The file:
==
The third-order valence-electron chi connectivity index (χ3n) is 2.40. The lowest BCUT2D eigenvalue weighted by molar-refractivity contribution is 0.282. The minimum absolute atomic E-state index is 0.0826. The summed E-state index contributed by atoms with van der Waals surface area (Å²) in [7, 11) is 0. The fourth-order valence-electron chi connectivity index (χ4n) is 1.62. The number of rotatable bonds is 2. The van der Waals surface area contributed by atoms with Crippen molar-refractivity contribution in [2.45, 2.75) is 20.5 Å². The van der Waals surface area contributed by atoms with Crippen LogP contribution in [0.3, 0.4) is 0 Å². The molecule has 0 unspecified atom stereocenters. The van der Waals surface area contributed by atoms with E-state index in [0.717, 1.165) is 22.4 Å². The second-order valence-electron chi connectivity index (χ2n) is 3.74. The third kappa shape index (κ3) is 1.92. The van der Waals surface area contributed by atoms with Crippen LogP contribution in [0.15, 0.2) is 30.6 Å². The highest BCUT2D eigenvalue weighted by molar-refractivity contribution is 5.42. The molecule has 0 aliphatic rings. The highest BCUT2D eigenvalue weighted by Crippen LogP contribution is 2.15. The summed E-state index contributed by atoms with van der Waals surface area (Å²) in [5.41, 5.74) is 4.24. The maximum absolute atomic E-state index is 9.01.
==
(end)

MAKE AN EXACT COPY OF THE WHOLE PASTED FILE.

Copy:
The third-order valence-electron chi connectivity index (χ3n) is 2.40. The lowest BCUT2D eigenvalue weighted by molar-refractivity contribution is 0.282. The minimum absolute atomic E-state index is 0.0826. The summed E-state index contributed by atoms with van der Waals surface area (Å²) in [7, 11) is 0. The fourth-order valence-electron chi connectivity index (χ4n) is 1.62. The number of rotatable bonds is 2. The van der Waals surface area contributed by atoms with Crippen molar-refractivity contribution in [2.45, 2.75) is 20.5 Å². The van der Waals surface area contributed by atoms with Crippen LogP contribution in [0.3, 0.4) is 0 Å². The molecule has 0 unspecified atom stereocenters. The van der Waals surface area contributed by atoms with E-state index in [0.717, 1.165) is 22.4 Å². The second-order valence-electron chi connectivity index (χ2n) is 3.74. The third kappa shape index (κ3) is 1.92. The van der Waals surface area contributed by atoms with Crippen LogP contribution in [0.15, 0.2) is 30.6 Å². The highest BCUT2D eigenvalue weighted by molar-refractivity contribution is 5.42. The molecule has 0 aliphatic rings. The highest BCUT2D eigenvalue weighted by Crippen LogP contribution is 2.15. The summed E-state index contributed by atoms with van der Waals surface area (Å²) in [5.41, 5.74) is 4.24. The maximum absolute atomic E-state index is 9.01.